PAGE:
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Uranium prices glow with decision by main producer Kazakhstan to trim output

20 Feb 2017 10:02 PM | Julia Tikhomirova (Administrator), 13.02.2017 

A resurgence in interest for nuclear energy and a sharp reduction in supply is putting a glow on the uranium market, with prices surging 30 percent this-year-to-date. Benchmark  uranium  futures  on  the  New  York  Mercantile  Exchange  are  trading  around  $27  per pound, with prices  getting a boost after top supplier Khazakhstan shocked the market on Jan. 10 when  state-owned  Kazatomprom  announced  a  10  percent  production  cut.  All  of  Kazakhstan's uranium output is produced by the company. Kazakhstan  supplies  40  percent  of  the  world's  uranium  supply,  so  any  output  cuts  will  have  an outsized impact on the market, said Warren Gilman, CEO of CEF Holdings, a Hong Kong-based investment company. Almost all of the world's mined uranium is used for nuclear power generation.

In the company's announcement last month, Kazatomprom chairman Askar Zhumagaliyev said the company will cut  10 percent  of its output this  year, an amount equivalent  to  3 percent  of global production. The decision stems from an oversupply that contributed to a sustained crash in prices that saw prices slump to a 12-year low last December. Kazatomprom's  troubles  came  after  years  of  expanding  supplies  from  2011—the  year  of  Japan's Fukushima Daiichi Nuclear Power Plant disaster, when a powerful earthquake and tsunami caused a meltdown and radiation leaks. The accident prompted plant shutdowns in Japan and re-examination of nuclear safety and policies in many other countries, slashing uranium demand. There's been a recent uptick in interest however, notably from emerging markets like China, India and Southeast Asia. "You have a very good long-term indicator of what demand is going to be; what is the volatility in the recipe is the supply," said CEF's Gilman. "You've got a very focused supply of uranium in a country which has significant sovereign risks surrounding it," added Leigh Curyer, the CEO of NexGen Energy, a uranium exploration company. "(Nuclear power) is undergoing quite a resurgence. A lot of countries are recognizing that nuclear power is the baseload supply of electricity that is emissions-free," he added.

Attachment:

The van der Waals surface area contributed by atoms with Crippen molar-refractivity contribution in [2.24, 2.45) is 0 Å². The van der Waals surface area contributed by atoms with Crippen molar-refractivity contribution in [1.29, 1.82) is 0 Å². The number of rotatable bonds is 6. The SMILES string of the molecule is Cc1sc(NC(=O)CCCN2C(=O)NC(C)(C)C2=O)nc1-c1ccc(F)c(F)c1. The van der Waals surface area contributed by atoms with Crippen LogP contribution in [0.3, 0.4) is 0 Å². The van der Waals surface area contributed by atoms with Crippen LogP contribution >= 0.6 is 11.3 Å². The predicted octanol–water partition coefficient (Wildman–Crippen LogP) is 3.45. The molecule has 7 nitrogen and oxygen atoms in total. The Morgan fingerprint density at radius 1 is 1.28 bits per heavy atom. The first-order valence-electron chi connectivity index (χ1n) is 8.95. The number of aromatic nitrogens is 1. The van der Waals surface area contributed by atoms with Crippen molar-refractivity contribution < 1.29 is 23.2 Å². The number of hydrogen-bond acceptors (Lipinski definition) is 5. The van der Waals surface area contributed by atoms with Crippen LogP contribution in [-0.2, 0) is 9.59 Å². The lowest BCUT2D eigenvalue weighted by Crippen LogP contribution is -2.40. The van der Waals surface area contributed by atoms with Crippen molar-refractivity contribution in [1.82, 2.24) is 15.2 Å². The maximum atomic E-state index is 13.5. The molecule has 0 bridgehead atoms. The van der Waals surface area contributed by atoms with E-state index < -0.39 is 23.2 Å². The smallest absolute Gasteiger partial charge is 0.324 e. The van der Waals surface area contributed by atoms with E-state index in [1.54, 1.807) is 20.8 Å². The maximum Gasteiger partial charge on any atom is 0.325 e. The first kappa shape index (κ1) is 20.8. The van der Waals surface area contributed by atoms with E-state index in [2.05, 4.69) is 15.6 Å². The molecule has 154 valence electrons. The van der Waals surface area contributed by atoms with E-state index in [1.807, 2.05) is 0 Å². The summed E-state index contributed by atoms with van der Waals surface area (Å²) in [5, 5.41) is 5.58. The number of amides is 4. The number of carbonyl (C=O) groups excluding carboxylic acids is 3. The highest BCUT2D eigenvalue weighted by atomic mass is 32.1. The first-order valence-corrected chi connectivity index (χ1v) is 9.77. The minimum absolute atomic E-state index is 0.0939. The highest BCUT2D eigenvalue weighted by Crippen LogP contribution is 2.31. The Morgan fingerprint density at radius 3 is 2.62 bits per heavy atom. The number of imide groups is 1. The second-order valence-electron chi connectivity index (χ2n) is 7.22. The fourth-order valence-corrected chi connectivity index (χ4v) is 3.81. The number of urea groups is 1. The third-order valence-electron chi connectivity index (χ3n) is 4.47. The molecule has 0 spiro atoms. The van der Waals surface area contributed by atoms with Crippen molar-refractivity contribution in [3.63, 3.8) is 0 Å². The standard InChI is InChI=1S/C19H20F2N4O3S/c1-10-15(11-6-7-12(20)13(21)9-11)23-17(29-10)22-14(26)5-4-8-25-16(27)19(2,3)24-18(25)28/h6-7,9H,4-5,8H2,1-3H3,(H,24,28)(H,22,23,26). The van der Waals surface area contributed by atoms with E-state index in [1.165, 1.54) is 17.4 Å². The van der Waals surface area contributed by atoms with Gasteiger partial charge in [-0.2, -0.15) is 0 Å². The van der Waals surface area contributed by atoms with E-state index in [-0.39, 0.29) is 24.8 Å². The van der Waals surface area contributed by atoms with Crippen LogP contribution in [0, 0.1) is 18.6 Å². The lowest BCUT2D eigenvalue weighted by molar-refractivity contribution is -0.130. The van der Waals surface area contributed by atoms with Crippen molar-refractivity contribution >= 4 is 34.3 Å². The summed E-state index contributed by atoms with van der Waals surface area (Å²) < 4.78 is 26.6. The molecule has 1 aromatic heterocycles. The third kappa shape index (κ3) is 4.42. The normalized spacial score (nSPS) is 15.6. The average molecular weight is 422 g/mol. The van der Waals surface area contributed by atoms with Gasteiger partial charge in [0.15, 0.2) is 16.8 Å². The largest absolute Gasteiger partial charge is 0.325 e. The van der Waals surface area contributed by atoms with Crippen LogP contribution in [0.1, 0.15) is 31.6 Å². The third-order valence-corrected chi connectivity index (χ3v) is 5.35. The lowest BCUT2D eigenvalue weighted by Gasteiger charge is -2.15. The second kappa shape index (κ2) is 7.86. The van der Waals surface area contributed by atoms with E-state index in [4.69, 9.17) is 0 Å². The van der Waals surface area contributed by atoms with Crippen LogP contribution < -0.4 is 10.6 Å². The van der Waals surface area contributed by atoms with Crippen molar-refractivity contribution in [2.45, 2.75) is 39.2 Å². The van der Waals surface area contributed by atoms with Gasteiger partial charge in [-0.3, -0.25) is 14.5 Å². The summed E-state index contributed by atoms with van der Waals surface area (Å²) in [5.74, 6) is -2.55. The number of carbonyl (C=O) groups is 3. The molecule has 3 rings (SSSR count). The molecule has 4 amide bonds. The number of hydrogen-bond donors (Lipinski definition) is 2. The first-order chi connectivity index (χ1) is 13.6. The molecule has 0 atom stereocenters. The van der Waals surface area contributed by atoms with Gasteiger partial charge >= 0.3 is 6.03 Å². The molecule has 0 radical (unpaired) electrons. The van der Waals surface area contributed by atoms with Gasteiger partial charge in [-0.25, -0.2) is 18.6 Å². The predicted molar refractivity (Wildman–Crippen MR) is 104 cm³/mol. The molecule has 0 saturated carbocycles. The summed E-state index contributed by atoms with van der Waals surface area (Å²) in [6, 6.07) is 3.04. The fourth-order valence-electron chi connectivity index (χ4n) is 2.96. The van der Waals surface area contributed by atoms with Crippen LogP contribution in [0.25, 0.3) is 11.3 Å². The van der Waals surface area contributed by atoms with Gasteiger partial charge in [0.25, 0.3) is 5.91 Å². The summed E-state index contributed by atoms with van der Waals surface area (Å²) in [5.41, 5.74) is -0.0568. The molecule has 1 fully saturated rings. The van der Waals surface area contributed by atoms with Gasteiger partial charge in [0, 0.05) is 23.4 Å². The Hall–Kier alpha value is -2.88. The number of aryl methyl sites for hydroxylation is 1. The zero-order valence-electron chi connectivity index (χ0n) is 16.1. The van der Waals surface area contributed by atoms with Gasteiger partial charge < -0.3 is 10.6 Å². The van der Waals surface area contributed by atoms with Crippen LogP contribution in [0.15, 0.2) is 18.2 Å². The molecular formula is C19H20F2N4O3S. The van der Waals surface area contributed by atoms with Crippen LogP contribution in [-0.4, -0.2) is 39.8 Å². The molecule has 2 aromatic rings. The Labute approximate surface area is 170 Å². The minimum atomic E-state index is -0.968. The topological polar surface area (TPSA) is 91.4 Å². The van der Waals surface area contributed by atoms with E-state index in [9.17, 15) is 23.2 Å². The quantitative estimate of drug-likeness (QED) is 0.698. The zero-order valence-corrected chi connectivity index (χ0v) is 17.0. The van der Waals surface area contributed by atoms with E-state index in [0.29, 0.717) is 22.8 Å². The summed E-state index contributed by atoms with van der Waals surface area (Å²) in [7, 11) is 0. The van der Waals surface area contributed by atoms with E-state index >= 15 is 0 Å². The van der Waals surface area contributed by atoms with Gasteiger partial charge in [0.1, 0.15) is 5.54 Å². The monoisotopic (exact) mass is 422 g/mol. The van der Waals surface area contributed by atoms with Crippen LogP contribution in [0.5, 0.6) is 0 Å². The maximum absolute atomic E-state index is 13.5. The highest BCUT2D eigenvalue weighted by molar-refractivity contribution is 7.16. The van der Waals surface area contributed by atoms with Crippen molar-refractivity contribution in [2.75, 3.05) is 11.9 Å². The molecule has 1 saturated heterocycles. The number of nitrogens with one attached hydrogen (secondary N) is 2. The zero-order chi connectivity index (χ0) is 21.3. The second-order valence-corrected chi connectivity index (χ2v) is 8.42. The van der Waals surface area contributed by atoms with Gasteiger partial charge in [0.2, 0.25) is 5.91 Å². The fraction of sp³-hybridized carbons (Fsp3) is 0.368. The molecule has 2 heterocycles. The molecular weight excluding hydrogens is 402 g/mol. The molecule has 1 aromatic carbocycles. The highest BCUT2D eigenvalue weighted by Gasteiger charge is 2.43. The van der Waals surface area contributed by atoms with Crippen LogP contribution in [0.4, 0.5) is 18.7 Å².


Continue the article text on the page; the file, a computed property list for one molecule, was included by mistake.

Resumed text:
This is particularly in China where air pollution from coal-powered plants have become a social and political issue. There  are  some  61  nuclear  plants  being  built  globally  with  another  150  being  planned,  so  the demand  outlook  for  uranium  is  much  stronger  than  that  for  other  fossil  fuels,  said  Mark  Jolley, equity strategist at CCB International Securities. Macquarie Bank was more circumspect on the current rally, noting that the jump was from a low base as prices tanked to a 12-year low of $18 per pound low in November, with the run-up lagging gains in the energy complex. "Uranium pricing is currently trading 50 percent of where it was 40 years ago in nominal terms – never mind adjusting for inflation. There is no other commodity for which this is true. Essentially, this  has  put  uranium  in  the  situation  where  many  peer  commodities  were  at  this  time  last  year, trading too far into the cost curve for pricing to be sustainable," analysts wrote in a report on Jan. 20.

Even  so,  the  Australian  bank  was  upbeat  on  the  outlook  on  confidence  in  the  U.S.,  the  world's largest uranium consumer. "With the closure of a large number of nuclear power plants announced earlier in 2016 on economic grounds, legislative actions in New York and Illinois keeping some of these open will provide both more optimism and spot market demand into 2017," Macquarie analysts wrote.